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Not Cowboys & Indians, Part 3

So for the 3rd post in the Not Cowboys & Indians series, I will focus on the 18th century. I cannot, of course, cover all the battles, but I hope to offer you a view of what it was like in Canada at the time.

Queen Anne's War

A map depicting the state of European occupation of North America at the start of Queen Anne’s War, as the North American theatre of the War of the Spanish Succession is known.

The first war in the 18th century was Queen Anne’s War, also known as the Third Indian War, and it took place between 1702 and 1713. The main issue was the rivalry between France and England in America, which had been left unresolved by the Treaty of Ryswick in 1697.

The War was primarily fought in Europe, in France and England, and later Great Britain. The war also involved many Native tribes allied with each nation.

The war was fought on three fronts:

1. Spanish Florida and the English Province of Carolina were each attacked from the other, and the English engaged the French at Mobile (Alabama), involving allied Indians on both sides. This war had the effect of nearly wiping out the Indian population of Spanish Florida, including parts of present-day southern Georgia, and destroying Spain’s network of missions in the area.

2. The English colonies of New England fought with French and Indian forces based in Acadia and Canada. Quebec City was repeatedly targeted by British expeditions, and the Acadian capital (Port Royal) was taken in 1710. The French and Wabanaki Confederacy fought the New Englanders’ expansion into Acadia.

3. In Newfoundland, English colonists based at St. John’s, disputed control of the island with the French based at Plaisance. Most of the conflict consisted of economically destructive raids against the other side’s settlements. The French successfully captured St. John’s in 1709, but the British quickly reoccupied it after the French abandoned it.

Broad conclusion of this war was: the British received Acadia (now Nova Scotia), Newfoundland and fur trading posts in the Hudson Bay area. France managed to keep several islands in the Saint Lawrence River and Cape Breton Island at the north-eastern end of Nova Scotia.

There were casualties on both sides:
* Spain (50-60); French Indian allies (50); Spanish Indian allies (many).
* Great Britain (900); New England (200); Carolina (150); Indian allies (light).

The 18th century had many other wars in North America. A few are:

1722 – 1725: Father Rale’s War (a series of battles between New England and the Wabanaki Confederacy (specifically the Mi’kmaq, Maliseet, and Abenaki), who were allied with New France.

1744 – 1748: King George’s War (It took place primarily in the British provinces of New York, Massachusetts Bay, New Hampshire, and Nova Scotia. Its most significant action was an expedition organized by Massachusetts Governor William Shirley that besieged and ultimately captured the French fortress of Louisbourg, on Cape Breton Island in Nova Scotia, in 1745.)

1749 – 1755: Father Le Loutre’s War. The war began with the British unilaterally establishing Halifax, which was a violation of an earlier treaty with the Mi’kmaq, signed after Father Rale’s War. With the fall of Beausejour, Le Loutre was imprisoned and the Acadian expulsion began. The British forces rounded up French settlers and deported the Acadians and burned their villages at Chignecto to prevent their return. The Acadian Exodus from Nova Scotia during the war spared most of the Acadians who joined it – particularly those who went to Ile St. Jean and Ile Royal – from the British deportation of the Acadians in 1755.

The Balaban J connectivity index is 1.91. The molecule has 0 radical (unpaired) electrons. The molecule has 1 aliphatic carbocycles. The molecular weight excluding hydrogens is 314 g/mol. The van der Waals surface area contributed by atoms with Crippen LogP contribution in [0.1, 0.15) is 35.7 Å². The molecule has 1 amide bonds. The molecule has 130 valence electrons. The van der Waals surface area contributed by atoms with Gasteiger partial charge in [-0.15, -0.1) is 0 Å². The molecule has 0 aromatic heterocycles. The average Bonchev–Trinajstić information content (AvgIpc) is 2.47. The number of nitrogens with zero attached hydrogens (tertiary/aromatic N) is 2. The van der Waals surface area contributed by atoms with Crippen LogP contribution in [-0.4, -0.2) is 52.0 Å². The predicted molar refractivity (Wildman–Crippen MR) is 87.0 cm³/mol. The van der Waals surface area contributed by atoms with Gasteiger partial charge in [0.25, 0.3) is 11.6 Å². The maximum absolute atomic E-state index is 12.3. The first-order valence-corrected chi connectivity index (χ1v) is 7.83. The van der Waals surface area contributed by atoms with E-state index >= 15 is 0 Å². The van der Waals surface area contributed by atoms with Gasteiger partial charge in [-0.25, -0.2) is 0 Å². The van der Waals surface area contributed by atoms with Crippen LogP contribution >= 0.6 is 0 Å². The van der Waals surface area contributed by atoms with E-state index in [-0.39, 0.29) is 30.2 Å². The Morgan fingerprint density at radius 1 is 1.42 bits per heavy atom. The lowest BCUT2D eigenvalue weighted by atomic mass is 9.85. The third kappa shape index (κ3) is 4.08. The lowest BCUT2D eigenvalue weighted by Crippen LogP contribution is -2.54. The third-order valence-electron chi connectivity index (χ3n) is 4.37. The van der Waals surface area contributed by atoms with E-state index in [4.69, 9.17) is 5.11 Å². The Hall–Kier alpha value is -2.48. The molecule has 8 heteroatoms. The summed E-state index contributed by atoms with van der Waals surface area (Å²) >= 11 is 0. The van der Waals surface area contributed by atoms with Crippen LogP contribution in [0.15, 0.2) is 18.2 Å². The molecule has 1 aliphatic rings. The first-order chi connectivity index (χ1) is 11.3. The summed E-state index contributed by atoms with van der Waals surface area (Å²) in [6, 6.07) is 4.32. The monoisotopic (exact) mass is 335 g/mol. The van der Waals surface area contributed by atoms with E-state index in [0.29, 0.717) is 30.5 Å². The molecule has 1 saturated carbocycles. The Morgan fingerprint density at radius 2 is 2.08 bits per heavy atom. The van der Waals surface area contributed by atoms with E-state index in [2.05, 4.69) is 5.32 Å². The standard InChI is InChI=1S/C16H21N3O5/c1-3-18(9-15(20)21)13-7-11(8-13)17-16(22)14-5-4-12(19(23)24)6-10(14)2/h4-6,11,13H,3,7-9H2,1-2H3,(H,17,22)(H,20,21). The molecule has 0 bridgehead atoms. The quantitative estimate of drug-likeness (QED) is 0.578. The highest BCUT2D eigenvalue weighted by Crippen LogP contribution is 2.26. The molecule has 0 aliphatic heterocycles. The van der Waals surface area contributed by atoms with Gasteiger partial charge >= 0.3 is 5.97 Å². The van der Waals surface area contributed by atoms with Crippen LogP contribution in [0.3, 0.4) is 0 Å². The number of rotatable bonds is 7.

1754 – 1763: Seven Years’ War. The war was fought mostly between the colonies of British America and New France, with both sides supported by military units from their parent countries of Great Britain and France, who declared war on each other in 1756.

1763 – 1766: Pontiac’s War. This war was launched by a loose confederation of Native American tribes, from the Great Lakes region, the Illinois Country, and Ohio Country. More warriors from many tribes joined the uprising. They wished to drive British soldiers and settlers out of the region. The war is named after the Ottawa leader Pontiac, the most prominent of many native leaders in the conflict.

1775 – 1776: the American Revolutionary War. The war initially began in the resistance of many Americans to taxes imposed by the British parliament, which they held to be unlawful. In the end, the Americans received their independence, and British recognition of the United States of America. The territorial changes at the end of the war were that Britain lost the area east of Mississippi River and south of Great Lakes & St. Lawrence River to independent United States & to Spain; Spain gained East Florida, West Florida and Minorca; Britain ceded Tobago and Senegal to France. And the Dutch Republic ceded Negapatnam to Britain.

1789, the Nootka Crisis. The Pacific Northwest was little explored by European ships before the mid-18th century. But by the end of the century, several nations were vying for control of the region, including Britain, Spain, Russia, and the United States.

1792, the destruction of Opitsaht. American merchant and maritime fur trader Captain Robert Gray built the establishment on Meares Island in (present day British Columbia). In 1792, a newly constructed ship was launched, making it the first American-built vessel in the Pacific Northwest. Just before launching the ship, the fort was abandoned. However, Gray desired to leave nothing of use to the natives because of a foiled attack against his men conceived by the Tla-o-qui-aht people. So he ordered the destruction of 200 homes in the local village of Opitsaht. This is known in part because of entry in his own ship’s log, admitting he let his passions go too far.